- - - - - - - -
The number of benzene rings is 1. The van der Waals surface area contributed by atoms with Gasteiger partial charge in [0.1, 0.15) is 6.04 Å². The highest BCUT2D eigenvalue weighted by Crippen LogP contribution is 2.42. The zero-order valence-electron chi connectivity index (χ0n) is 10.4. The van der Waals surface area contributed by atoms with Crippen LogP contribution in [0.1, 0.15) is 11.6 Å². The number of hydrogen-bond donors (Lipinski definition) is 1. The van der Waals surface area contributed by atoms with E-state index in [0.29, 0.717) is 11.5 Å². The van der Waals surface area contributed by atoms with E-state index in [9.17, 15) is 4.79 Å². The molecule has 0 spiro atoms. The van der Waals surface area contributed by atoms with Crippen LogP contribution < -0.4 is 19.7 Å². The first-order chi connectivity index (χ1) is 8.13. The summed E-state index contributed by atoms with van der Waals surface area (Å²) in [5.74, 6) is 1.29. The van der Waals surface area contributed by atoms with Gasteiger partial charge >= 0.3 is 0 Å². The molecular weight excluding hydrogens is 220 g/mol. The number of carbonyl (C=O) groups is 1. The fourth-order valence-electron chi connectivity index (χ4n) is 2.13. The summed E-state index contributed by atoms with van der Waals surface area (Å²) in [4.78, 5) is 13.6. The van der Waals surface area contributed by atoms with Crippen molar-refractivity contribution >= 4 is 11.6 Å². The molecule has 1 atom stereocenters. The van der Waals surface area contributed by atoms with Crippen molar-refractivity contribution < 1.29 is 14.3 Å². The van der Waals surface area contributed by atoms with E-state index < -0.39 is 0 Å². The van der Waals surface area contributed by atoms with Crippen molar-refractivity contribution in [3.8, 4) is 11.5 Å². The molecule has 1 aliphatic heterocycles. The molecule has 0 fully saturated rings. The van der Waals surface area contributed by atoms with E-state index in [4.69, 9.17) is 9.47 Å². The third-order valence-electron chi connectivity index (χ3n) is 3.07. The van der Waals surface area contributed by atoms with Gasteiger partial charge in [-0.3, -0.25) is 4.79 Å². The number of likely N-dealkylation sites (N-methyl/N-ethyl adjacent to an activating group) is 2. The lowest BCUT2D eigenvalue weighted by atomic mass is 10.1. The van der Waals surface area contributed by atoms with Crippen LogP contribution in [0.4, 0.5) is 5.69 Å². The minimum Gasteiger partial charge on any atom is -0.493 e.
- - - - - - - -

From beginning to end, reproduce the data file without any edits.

The number of benzene rings is 1. The van der Waals surface area contributed by atoms with Gasteiger partial charge in [0.1, 0.15) is 6.04 Å². The highest BCUT2D eigenvalue weighted by Crippen LogP contribution is 2.42. The zero-order valence-electron chi connectivity index (χ0n) is 10.4. The van der Waals surface area contributed by atoms with Crippen LogP contribution in [0.1, 0.15) is 11.6 Å². The number of hydrogen-bond donors (Lipinski definition) is 1. The van der Waals surface area contributed by atoms with E-state index in [0.29, 0.717) is 11.5 Å². The van der Waals surface area contributed by atoms with E-state index in [9.17, 15) is 4.79 Å². The molecule has 0 spiro atoms. The van der Waals surface area contributed by atoms with Crippen LogP contribution < -0.4 is 19.7 Å². The first-order chi connectivity index (χ1) is 8.13. The summed E-state index contributed by atoms with van der Waals surface area (Å²) in [5.74, 6) is 1.29. The van der Waals surface area contributed by atoms with Gasteiger partial charge >= 0.3 is 0 Å². The molecular weight excluding hydrogens is 220 g/mol. The number of carbonyl (C=O) groups is 1. The fourth-order valence-electron chi connectivity index (χ4n) is 2.13. The summed E-state index contributed by atoms with van der Waals surface area (Å²) in [4.78, 5) is 13.6. The van der Waals surface area contributed by atoms with Crippen molar-refractivity contribution >= 4 is 11.6 Å². The molecule has 1 atom stereocenters. The van der Waals surface area contributed by atoms with Crippen molar-refractivity contribution < 1.29 is 14.3 Å². The van der Waals surface area contributed by atoms with E-state index < -0.39 is 0 Å². The van der Waals surface area contributed by atoms with Crippen molar-refractivity contribution in [3.8, 4) is 11.5 Å². The molecule has 1 aliphatic heterocycles. The molecule has 0 fully saturated rings. The van der Waals surface area contributed by atoms with E-state index in [4.69, 9.17) is 9.47 Å². The third-order valence-electron chi connectivity index (χ3n) is 3.07. The van der Waals surface area contributed by atoms with Gasteiger partial charge in [-0.3, -0.25) is 4.79 Å². The number of likely N-dealkylation sites (N-methyl/N-ethyl adjacent to an activating group) is 2. The lowest BCUT2D eigenvalue weighted by atomic mass is 10.1. The van der Waals surface area contributed by atoms with Crippen LogP contribution in [0.4, 0.5) is 5.69 Å². The minimum Gasteiger partial charge on any atom is -0.493 e.